Monday, February 9, 2009
New and old, two studies
In the top photo, the Russian Hill houses designed by seminal SF architect Willis Polk are in the foreground, Joseph Eichler's Summit tower in the background. Both are really nice works, albeit in very different styles. The Summit is one of only three high-rises built by Eichler, who was primarily known for his modern suburban ranch house developments (which are rather nicer than this, I think). The architect is Tibor Fecskes at Neill Smith and Associates.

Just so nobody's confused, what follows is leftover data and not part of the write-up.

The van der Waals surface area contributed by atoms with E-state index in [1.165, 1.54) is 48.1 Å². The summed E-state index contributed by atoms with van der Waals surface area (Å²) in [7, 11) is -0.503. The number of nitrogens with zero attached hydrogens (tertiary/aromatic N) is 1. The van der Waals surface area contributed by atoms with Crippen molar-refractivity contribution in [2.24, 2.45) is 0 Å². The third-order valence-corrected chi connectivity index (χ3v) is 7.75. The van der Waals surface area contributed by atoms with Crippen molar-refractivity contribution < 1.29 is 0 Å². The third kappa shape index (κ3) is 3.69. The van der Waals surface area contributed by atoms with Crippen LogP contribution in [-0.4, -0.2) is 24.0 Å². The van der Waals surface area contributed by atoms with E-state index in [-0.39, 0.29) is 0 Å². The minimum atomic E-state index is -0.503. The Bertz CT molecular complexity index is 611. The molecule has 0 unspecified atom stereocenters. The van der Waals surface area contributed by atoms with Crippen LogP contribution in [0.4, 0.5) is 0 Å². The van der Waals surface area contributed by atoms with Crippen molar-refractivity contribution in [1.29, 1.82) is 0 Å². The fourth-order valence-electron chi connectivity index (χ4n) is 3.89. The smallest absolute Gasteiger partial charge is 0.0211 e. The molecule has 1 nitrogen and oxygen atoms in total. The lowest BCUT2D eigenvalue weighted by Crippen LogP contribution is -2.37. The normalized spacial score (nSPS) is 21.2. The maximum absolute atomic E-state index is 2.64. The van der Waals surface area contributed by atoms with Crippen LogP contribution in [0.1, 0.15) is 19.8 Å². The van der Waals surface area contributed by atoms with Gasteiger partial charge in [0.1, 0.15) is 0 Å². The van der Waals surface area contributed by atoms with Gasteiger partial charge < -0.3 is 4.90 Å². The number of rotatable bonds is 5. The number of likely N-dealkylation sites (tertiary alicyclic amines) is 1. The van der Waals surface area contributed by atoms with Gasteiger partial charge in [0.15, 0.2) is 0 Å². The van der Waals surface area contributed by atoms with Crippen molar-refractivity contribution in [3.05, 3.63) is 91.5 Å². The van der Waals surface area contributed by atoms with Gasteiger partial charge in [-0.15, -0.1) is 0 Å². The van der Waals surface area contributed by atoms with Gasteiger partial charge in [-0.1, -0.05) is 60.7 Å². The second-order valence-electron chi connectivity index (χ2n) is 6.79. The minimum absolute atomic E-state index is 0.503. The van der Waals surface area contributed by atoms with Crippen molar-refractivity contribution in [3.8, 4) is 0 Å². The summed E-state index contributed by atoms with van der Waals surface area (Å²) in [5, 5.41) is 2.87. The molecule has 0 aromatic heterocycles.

The lower photo was taken on California Street in the Financial District. In the foreground, the Bank of California building (1908, Bliss and Favill) looks splendid, a formidable temple of capitalism with its fine Corinthian columns. By contrast, the Union Bank of California building behind it employs bland surfaces that are totally lacking in ornament, which gives it an utter lack of grandeur or even a clearly identifiable purpose. Without the signage, it could be anything.